Tip 1 – Make innovation everyone’s responsibility
To create the right environment in which innovation can thrive, organisations need to treat it as a company-wide endeavour that includes voices from all levels.
If you rely on one small portion of your workforce or a single team for creativity and innovation you are missing out on a whole swathe of creative talent.
Instead, organisations should adopt the ideology that innovation is everyone’s job.
Introducing collaborative technologies and formal programmes can help facilitate innovation by connecting colleagues across the organisation and ensure that suggestions are addressed in a timely and structured manner.
All employees should be given the opportunity to put their ideas and suggestions forward in a way that is comfortable and convenient to them.
Tip 2 – Be receptive and responsive to ideas
When employees put themselves in a vulnerable position by proffering their ideas to the organisation, it’s vital that this implicit trust is handled with care.
If suggestions are ignored or promises are not taken forward, employees will quickly become disengaged and less motivated to offer their input as they will believe their opinion is not valued.
So, while not all ideas will be implemented it’s essential that you offer constructive feedback and reasoning behind the decisions being made.
How you respond to employees’ ideas and suggestions will shape how creative and innovative your organisation is moving forward.
Employees will not use their voice if they feel it’s falling upon deaf ears, or worse, that it’s being disdained.
Tip 3 – Build workplace psychological safety
Building a strong sense of workplace psychological safety is vital for fostering innovation and creativity.
Voice is an essential part of innovation; without it the seeds of creativity will never get the opportunity to touch fertile soil or to grow.
Speaking up, making suggestions or even just asking questions at work can be terrifying for people, and it’s this fear of workplace vulnerability that is a major barrier to employee-led innovation.
Regularly reaching out to gather employees’ ideas, suggestions and sentiments is a great way to show employees that what they’ve got to say matters.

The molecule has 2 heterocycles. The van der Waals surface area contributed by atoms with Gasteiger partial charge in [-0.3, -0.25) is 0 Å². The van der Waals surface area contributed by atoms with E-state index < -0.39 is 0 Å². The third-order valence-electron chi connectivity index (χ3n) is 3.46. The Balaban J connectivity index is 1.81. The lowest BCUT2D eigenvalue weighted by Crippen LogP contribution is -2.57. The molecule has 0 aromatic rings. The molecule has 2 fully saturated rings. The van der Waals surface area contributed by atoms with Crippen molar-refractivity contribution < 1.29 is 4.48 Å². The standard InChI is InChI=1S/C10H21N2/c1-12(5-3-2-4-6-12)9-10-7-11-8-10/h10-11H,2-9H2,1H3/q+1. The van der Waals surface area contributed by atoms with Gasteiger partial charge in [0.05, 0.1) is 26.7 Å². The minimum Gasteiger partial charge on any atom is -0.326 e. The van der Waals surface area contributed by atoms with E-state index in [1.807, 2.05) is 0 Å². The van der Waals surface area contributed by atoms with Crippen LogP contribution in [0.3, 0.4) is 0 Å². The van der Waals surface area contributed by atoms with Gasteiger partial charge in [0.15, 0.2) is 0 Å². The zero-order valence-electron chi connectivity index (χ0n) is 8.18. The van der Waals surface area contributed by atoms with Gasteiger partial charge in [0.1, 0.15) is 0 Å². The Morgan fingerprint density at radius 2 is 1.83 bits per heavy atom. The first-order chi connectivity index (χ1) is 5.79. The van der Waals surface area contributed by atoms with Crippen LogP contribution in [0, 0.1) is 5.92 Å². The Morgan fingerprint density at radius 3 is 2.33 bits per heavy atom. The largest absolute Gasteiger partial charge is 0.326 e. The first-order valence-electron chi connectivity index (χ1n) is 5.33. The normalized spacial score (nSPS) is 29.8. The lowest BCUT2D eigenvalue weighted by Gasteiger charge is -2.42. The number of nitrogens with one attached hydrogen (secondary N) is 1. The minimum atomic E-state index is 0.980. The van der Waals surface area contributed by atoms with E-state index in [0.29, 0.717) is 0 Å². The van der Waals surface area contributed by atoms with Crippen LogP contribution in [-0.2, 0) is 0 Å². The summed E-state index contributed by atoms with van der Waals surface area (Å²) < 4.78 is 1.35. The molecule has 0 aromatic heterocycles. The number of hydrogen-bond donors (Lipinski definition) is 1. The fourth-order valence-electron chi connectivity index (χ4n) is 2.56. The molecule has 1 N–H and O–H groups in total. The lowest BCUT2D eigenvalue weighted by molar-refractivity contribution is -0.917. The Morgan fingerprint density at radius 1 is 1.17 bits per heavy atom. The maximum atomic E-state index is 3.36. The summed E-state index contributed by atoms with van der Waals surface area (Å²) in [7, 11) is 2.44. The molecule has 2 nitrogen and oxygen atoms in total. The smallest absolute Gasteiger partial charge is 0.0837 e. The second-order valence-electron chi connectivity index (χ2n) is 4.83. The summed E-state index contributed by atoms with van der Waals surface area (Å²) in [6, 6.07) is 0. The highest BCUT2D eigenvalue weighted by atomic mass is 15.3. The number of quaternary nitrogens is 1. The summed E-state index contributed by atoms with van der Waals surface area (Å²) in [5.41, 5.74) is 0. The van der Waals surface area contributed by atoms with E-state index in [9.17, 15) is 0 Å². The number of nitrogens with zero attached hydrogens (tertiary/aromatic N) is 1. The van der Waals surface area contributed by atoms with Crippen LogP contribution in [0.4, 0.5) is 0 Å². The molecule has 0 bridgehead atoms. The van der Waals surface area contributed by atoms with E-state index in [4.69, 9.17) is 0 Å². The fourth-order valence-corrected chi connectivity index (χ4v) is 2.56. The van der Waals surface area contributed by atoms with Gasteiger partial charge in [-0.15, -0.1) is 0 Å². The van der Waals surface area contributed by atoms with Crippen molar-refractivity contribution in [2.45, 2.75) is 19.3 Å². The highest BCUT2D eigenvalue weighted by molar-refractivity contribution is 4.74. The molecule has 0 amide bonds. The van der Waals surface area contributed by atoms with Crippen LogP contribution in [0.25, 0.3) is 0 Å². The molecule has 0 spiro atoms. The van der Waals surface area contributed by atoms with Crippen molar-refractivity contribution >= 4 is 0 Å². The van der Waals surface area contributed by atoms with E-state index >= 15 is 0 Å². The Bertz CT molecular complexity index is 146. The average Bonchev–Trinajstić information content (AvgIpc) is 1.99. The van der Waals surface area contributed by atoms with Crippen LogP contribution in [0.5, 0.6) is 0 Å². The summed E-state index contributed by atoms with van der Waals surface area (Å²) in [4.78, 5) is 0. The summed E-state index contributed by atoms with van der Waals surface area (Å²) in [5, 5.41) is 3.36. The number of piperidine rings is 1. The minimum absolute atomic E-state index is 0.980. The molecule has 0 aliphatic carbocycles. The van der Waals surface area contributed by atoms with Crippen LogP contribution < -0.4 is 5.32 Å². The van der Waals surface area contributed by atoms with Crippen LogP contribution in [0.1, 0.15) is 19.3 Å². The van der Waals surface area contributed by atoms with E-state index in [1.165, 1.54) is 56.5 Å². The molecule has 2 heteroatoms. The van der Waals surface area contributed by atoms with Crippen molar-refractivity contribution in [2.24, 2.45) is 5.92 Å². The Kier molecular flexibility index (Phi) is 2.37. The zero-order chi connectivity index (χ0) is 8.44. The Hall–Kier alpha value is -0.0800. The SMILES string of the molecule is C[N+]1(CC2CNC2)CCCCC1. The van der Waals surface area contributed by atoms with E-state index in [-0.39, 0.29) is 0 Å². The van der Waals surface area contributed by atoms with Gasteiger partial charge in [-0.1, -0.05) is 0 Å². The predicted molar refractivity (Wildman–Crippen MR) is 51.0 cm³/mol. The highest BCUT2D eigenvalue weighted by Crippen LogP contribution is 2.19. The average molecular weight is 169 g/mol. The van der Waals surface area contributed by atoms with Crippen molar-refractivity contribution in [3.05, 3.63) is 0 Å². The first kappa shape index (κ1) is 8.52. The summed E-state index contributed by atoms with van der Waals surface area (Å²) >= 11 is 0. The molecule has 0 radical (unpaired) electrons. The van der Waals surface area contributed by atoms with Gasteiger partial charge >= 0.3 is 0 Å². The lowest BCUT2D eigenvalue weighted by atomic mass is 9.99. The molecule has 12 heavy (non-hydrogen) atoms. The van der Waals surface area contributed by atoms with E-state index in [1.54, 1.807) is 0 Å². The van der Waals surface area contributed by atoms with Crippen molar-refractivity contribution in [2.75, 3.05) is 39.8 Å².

By encouraging employees to speak up more often, you can help ease their trepidation over voicing their opinions and start to build a more open and inclusive workplace culture where it’s normal to be curious and think outside the box.
Similarly, by regularly asking questions, putting out calls for ideas, and soliciting employees’ opinions, leaders can show their authentic commitment to a more open and innovative workplace ecosystem.
How Trickle can help
Trickle is an online platform that brings together employee wellbeing, engagement and recognition in one intuitive to use tool.
Organisations can use Trickle to engage, listen, and collaborate with employees in real-time to drive meaningful change and improve things for everyone.
Trickle provides a steady flow of unbiased and timely employee feedback, which leaders can leverage to take earlier evidence-based interventions and focus attention where it counts the most.
With optional anonymity provided at every step, Trickle is designed to give employees a voice and the confidence to share what’s really on their mind, ask questions, offer suggestions or ask for support in a way that is comfortable to them.
Trickle breaks down silos and removes traditional barriers to communication by bringing voices from across the organisation together in a structured way that ensures no suggestions or ideas are missed or left-out.
Find out more about how Trickle can help your organisation drive employee-led innovation.
Book a short 20 minute demo or trial Trickle free for 30-days.
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By giving your people a place to voice their suggestions & concerns when they need to, you’ll inspire a happier, more productive and loyal workforce.